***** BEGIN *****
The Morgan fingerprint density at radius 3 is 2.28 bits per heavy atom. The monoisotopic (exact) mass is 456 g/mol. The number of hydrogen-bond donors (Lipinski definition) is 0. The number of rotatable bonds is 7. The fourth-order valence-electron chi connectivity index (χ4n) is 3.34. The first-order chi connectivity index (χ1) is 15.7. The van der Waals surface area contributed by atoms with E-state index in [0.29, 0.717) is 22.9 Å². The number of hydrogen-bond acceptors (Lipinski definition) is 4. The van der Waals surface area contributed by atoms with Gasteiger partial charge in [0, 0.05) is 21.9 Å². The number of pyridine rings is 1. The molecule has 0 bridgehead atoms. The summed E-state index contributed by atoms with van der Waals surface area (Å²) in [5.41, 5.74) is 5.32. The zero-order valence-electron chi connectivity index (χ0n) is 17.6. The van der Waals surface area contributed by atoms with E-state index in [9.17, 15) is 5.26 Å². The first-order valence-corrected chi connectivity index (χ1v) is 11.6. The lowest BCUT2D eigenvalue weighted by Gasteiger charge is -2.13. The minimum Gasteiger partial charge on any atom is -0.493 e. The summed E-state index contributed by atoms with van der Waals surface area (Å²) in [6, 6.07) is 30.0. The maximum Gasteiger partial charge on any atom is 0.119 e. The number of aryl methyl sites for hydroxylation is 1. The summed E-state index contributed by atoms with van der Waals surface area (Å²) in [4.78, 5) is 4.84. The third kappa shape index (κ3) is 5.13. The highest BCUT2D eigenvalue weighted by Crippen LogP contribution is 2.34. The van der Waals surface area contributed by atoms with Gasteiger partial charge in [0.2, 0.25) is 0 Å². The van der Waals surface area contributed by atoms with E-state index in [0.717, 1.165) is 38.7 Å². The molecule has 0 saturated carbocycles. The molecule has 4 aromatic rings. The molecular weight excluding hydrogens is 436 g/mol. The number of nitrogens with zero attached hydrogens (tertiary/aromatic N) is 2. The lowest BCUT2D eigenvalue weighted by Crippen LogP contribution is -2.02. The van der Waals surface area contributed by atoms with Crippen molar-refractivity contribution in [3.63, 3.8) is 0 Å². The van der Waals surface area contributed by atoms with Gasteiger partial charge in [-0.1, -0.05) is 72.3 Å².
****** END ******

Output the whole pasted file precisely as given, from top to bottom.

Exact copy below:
The Morgan fingerprint density at radius 3 is 2.28 bits per heavy atom. The monoisotopic (exact) mass is 456 g/mol. The number of hydrogen-bond donors (Lipinski definition) is 0. The number of rotatable bonds is 7. The fourth-order valence-electron chi connectivity index (χ4n) is 3.34. The first-order chi connectivity index (χ1) is 15.7. The van der Waals surface area contributed by atoms with E-state index in [0.29, 0.717) is 22.9 Å². The number of hydrogen-bond acceptors (Lipinski definition) is 4. The van der Waals surface area contributed by atoms with Gasteiger partial charge in [0, 0.05) is 21.9 Å². The number of pyridine rings is 1. The molecule has 0 bridgehead atoms. The summed E-state index contributed by atoms with van der Waals surface area (Å²) in [5.41, 5.74) is 5.32. The zero-order valence-electron chi connectivity index (χ0n) is 17.6. The van der Waals surface area contributed by atoms with E-state index in [9.17, 15) is 5.26 Å². The first-order valence-corrected chi connectivity index (χ1v) is 11.6. The lowest BCUT2D eigenvalue weighted by Gasteiger charge is -2.13. The minimum Gasteiger partial charge on any atom is -0.493 e. The summed E-state index contributed by atoms with van der Waals surface area (Å²) in [6, 6.07) is 30.0. The maximum Gasteiger partial charge on any atom is 0.119 e. The number of aryl methyl sites for hydroxylation is 1. The summed E-state index contributed by atoms with van der Waals surface area (Å²) in [4.78, 5) is 4.84. The third kappa shape index (κ3) is 5.13. The highest BCUT2D eigenvalue weighted by Crippen LogP contribution is 2.34. The van der Waals surface area contributed by atoms with Gasteiger partial charge in [0.2, 0.25) is 0 Å². The van der Waals surface area contributed by atoms with E-state index in [0.717, 1.165) is 38.7 Å². The molecule has 0 saturated carbocycles. The molecule has 4 aromatic rings. The molecular weight excluding hydrogens is 436 g/mol. The number of nitrogens with zero attached hydrogens (tertiary/aromatic N) is 2. The lowest BCUT2D eigenvalue weighted by Crippen LogP contribution is -2.02. The van der Waals surface area contributed by atoms with Crippen molar-refractivity contribution in [3.63, 3.8) is 0 Å². The van der Waals surface area contributed by atoms with Gasteiger partial charge in [-0.1, -0.05) is 72.3 Å².